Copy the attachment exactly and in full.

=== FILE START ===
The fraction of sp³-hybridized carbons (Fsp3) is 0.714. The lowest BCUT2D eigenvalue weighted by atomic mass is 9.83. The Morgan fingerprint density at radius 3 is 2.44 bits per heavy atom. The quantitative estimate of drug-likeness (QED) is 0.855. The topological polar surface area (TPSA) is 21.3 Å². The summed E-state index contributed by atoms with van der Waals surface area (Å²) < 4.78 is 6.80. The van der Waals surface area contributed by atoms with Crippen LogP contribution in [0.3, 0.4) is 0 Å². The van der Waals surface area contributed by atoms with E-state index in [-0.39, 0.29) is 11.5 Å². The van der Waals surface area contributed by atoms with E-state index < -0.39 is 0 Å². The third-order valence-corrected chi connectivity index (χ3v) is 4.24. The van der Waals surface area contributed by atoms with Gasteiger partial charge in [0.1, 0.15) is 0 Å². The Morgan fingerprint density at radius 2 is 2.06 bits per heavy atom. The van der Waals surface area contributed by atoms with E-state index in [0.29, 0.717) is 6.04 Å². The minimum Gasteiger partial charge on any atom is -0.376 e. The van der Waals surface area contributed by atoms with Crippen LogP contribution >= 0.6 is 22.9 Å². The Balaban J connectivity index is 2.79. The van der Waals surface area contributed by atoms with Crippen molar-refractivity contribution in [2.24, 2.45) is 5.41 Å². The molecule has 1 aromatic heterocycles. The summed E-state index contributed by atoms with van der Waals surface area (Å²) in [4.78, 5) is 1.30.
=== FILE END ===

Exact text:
The fraction of sp³-hybridized carbons (Fsp3) is 0.714. The lowest BCUT2D eigenvalue weighted by atomic mass is 9.83. The Morgan fingerprint density at radius 3 is 2.44 bits per heavy atom. The quantitative estimate of drug-likeness (QED) is 0.855. The topological polar surface area (TPSA) is 21.3 Å². The summed E-state index contributed by atoms with van der Waals surface area (Å²) < 4.78 is 6.80. The van der Waals surface area contributed by atoms with Crippen LogP contribution in [0.3, 0.4) is 0 Å². The van der Waals surface area contributed by atoms with E-state index in [-0.39, 0.29) is 11.5 Å². The van der Waals surface area contributed by atoms with E-state index < -0.39 is 0 Å². The third-order valence-corrected chi connectivity index (χ3v) is 4.24. The van der Waals surface area contributed by atoms with Gasteiger partial charge in [0.1, 0.15) is 0 Å². The Morgan fingerprint density at radius 2 is 2.06 bits per heavy atom. The van der Waals surface area contributed by atoms with E-state index in [0.29, 0.717) is 6.04 Å². The minimum Gasteiger partial charge on any atom is -0.376 e. The van der Waals surface area contributed by atoms with Crippen LogP contribution >= 0.6 is 22.9 Å². The Balaban J connectivity index is 2.79. The van der Waals surface area contributed by atoms with Crippen molar-refractivity contribution in [2.24, 2.45) is 5.41 Å². The molecule has 1 aromatic heterocycles. The summed E-state index contributed by atoms with van der Waals surface area (Å²) in [4.78, 5) is 1.30.